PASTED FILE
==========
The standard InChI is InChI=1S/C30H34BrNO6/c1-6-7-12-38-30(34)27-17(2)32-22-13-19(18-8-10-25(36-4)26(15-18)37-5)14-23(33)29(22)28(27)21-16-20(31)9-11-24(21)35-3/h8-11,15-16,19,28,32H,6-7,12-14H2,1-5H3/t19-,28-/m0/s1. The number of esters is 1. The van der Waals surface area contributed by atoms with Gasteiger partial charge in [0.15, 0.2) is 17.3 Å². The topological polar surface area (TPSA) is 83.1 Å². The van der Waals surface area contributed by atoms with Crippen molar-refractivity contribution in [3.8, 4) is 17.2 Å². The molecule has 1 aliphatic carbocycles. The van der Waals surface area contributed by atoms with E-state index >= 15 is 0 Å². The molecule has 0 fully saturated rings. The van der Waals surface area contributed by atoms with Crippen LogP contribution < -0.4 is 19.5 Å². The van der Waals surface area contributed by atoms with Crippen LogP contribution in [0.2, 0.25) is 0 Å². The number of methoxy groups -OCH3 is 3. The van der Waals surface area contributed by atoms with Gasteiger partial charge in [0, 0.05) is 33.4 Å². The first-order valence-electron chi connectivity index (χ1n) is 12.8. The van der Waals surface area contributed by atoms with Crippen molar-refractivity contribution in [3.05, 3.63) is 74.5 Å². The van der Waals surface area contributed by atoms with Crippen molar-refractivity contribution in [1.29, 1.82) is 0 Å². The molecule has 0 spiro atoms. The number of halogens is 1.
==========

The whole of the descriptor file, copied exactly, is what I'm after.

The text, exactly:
The standard InChI is InChI=1S/C30H34BrNO6/c1-6-7-12-38-30(34)27-17(2)32-22-13-19(18-8-10-25(36-4)26(15-18)37-5)14-23(33)29(22)28(27)21-16-20(31)9-11-24(21)35-3/h8-11,15-16,19,28,32H,6-7,12-14H2,1-5H3/t19-,28-/m0/s1. The number of esters is 1. The van der Waals surface area contributed by atoms with Gasteiger partial charge in [0.15, 0.2) is 17.3 Å². The topological polar surface area (TPSA) is 83.1 Å². The van der Waals surface area contributed by atoms with Crippen molar-refractivity contribution in [3.8, 4) is 17.2 Å². The molecule has 1 aliphatic carbocycles. The van der Waals surface area contributed by atoms with E-state index >= 15 is 0 Å². The molecule has 0 fully saturated rings. The van der Waals surface area contributed by atoms with Crippen LogP contribution < -0.4 is 19.5 Å². The van der Waals surface area contributed by atoms with Crippen LogP contribution in [0.2, 0.25) is 0 Å². The number of methoxy groups -OCH3 is 3. The van der Waals surface area contributed by atoms with Gasteiger partial charge in [0, 0.05) is 33.4 Å². The first-order valence-electron chi connectivity index (χ1n) is 12.8. The van der Waals surface area contributed by atoms with Crippen molar-refractivity contribution in [3.05, 3.63) is 74.5 Å². The van der Waals surface area contributed by atoms with Crippen molar-refractivity contribution in [1.29, 1.82) is 0 Å². The molecule has 0 spiro atoms. The number of halogens is 1.